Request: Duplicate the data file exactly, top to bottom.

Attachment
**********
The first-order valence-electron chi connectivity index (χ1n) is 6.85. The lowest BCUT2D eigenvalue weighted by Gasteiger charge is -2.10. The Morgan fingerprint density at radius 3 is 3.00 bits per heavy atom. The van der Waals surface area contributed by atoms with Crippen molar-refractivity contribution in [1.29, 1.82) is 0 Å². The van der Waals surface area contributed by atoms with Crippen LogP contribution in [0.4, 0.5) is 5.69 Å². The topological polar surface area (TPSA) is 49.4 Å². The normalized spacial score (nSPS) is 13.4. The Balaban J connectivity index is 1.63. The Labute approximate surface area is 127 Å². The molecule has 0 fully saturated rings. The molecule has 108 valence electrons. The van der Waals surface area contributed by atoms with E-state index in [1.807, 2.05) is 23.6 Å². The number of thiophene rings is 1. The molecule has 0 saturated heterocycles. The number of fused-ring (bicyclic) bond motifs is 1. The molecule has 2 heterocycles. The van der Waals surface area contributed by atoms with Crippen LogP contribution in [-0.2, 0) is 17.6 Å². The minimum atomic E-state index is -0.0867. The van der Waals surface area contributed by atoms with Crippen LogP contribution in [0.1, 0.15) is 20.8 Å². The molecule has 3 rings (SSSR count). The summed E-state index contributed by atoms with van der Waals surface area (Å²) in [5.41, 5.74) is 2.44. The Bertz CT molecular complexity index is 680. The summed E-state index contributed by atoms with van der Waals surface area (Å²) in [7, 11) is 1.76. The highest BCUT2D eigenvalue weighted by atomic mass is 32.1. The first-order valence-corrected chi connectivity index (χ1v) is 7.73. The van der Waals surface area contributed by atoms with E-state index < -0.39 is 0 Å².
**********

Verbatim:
The first-order valence-electron chi connectivity index (χ1n) is 6.85. The lowest BCUT2D eigenvalue weighted by Gasteiger charge is -2.10. The Morgan fingerprint density at radius 3 is 3.00 bits per heavy atom. The van der Waals surface area contributed by atoms with Crippen molar-refractivity contribution in [1.29, 1.82) is 0 Å². The van der Waals surface area contributed by atoms with Crippen LogP contribution in [0.4, 0.5) is 5.69 Å². The topological polar surface area (TPSA) is 49.4 Å². The normalized spacial score (nSPS) is 13.4. The Balaban J connectivity index is 1.63. The Labute approximate surface area is 127 Å². The molecule has 0 fully saturated rings. The molecule has 108 valence electrons. The van der Waals surface area contributed by atoms with E-state index in [1.807, 2.05) is 23.6 Å². The number of thiophene rings is 1. The molecule has 0 saturated heterocycles. The number of fused-ring (bicyclic) bond motifs is 1. The molecule has 2 heterocycles. The van der Waals surface area contributed by atoms with Crippen LogP contribution in [-0.2, 0) is 17.6 Å². The minimum atomic E-state index is -0.0867. The van der Waals surface area contributed by atoms with Crippen LogP contribution in [0.1, 0.15) is 20.8 Å². The molecule has 3 rings (SSSR count). The summed E-state index contributed by atoms with van der Waals surface area (Å²) in [5.41, 5.74) is 2.44. The Bertz CT molecular complexity index is 680. The summed E-state index contributed by atoms with van der Waals surface area (Å²) in [7, 11) is 1.76. The highest BCUT2D eigenvalue weighted by atomic mass is 32.1. The first-order valence-corrected chi connectivity index (χ1v) is 7.73. The van der Waals surface area contributed by atoms with E-state index < -0.39 is 0 Å².